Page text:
While Montreal may be known for its grey stone neighbourhoods and “missing middle” housing complexes, there’s another residential typology unique to the Canadian metropolis: the shoebox. These single-storey edifices, once common, are slowly disappearing from the city’s urban fabric. Tapped by a homeowner to extend an existing “shoebox” property on a deep yet narrow plot, local studio T B A took the opportunity to not only push the limits of a budget-minded addition but to reimagine the typology as well.
Though the premise was simple — a long-time resident required additional space for their growing family — the process itself was far from it. Negotiating zoning, spatial requirements and budget restraints took over three years, resulting in a series of “step-by-step” developments that led to the final 135-square-metre structure in textured brick and glass.
A defining feature of the resulting home is the dramatic curve of its facade, “carved” to respect an existing Siberian elm tree. This gesture is mirrored within, where the graceful sweep of a glass wall creates a courtyard between the addition and the existing 100-year-old structure.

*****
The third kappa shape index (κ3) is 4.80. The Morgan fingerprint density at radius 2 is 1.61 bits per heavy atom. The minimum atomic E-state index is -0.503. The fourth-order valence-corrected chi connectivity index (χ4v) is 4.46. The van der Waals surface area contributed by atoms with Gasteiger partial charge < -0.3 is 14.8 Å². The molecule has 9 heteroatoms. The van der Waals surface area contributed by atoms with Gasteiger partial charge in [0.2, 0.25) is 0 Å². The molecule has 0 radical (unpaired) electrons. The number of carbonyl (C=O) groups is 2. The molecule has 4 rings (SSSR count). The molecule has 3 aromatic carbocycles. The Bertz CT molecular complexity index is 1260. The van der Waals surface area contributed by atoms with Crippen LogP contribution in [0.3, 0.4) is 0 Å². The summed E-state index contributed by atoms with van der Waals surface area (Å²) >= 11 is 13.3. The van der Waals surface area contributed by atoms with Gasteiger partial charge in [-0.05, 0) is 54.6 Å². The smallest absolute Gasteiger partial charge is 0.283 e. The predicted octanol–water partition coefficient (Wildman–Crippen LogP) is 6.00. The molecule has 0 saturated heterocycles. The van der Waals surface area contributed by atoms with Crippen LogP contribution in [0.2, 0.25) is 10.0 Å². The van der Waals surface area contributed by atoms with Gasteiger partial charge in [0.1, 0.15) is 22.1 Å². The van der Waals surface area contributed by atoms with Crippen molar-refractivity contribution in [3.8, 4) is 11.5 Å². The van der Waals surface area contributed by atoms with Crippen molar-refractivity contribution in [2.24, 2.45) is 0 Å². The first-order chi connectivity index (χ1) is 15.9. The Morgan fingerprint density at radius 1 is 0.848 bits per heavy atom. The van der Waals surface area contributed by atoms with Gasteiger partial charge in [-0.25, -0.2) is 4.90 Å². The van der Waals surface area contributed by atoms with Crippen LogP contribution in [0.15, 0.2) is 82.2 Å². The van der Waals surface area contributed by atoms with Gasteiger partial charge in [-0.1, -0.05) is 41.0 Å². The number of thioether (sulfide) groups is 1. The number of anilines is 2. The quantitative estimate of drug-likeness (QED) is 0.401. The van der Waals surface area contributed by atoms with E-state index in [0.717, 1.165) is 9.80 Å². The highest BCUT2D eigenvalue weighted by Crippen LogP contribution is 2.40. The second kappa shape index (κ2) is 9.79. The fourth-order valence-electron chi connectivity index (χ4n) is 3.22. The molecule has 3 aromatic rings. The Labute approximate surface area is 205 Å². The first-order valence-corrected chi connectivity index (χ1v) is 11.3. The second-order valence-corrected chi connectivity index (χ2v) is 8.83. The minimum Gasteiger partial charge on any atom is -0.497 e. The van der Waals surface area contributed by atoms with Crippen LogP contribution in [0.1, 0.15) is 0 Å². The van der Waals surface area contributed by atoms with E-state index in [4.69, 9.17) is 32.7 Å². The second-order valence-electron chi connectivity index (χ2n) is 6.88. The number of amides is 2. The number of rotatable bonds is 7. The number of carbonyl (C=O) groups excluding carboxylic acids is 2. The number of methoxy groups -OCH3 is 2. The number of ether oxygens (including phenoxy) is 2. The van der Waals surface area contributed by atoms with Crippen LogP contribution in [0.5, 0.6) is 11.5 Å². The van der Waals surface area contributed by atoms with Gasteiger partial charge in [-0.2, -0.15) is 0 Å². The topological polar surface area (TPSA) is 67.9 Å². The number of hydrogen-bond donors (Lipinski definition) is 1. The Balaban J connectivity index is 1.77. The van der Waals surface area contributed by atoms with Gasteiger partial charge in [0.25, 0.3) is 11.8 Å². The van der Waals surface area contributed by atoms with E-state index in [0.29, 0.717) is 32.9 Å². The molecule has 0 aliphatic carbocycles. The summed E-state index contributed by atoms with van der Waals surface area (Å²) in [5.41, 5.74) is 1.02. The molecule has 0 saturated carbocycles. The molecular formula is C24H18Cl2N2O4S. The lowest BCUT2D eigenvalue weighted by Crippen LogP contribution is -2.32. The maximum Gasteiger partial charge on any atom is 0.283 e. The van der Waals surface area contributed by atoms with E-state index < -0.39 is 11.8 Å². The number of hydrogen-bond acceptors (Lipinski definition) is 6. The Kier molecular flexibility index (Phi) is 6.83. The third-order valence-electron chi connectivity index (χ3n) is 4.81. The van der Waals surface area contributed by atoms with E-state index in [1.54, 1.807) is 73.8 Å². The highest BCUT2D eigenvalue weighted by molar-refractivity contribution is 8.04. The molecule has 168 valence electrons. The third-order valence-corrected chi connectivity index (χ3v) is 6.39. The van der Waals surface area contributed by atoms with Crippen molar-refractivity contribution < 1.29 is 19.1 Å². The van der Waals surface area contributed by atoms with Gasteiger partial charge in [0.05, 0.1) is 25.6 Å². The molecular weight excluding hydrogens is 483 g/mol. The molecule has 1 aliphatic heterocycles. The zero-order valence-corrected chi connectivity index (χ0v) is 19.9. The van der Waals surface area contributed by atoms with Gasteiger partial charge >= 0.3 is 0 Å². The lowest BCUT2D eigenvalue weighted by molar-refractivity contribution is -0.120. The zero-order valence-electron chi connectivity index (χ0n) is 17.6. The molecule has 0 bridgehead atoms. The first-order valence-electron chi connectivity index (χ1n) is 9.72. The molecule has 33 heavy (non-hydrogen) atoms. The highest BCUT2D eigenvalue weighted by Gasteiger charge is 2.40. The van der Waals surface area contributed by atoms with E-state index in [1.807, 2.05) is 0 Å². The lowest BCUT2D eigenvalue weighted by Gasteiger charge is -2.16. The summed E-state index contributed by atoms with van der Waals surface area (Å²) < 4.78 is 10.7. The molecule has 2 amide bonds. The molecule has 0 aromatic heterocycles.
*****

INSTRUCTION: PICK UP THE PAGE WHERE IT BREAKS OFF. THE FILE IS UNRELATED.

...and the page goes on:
Abutting the warm brick exterior, this floor-to-ceiling glazed curtain with a sliding door provides views and access to the stark courtyard from the handsome kitchen inside the “satellite volume.” (The original house offers another entrance point to the outdoor, room-like space). The open kitchen and dining area is grounded by gleaming white cabinetry accented with a pale maple island.
Deeper inside, a small powder room tucked along the corridor connects new and old, the latter of which has been remodelled to include two bedrooms, a living area, a larger washroom facility and a play zone at the very rear.
This deliberate separation between the past and the present, the public and the private, is continued in the handling of the two structures. Concrete floors unify the new build, while wood planks add a sense of warmth to the historic masonry and wood residence; the addition is supported by piles to “float on the soil” while the other rests on stone foundations.
However, a shared palette of crisp white walls, blonde maple, muted details and charming furnishings subverts this logic, adding, instead, a sense of cohesiveness between the two volumes.
From the street, it’s a modest — even demure — addition to the Rosemont-La Petite-Patrie borough. Inside, it’s a reminder of the latent architectural potential of a single-storey, single-family home.
A modest addition to a centenary residence brings clarity and much-needed space to a growing family.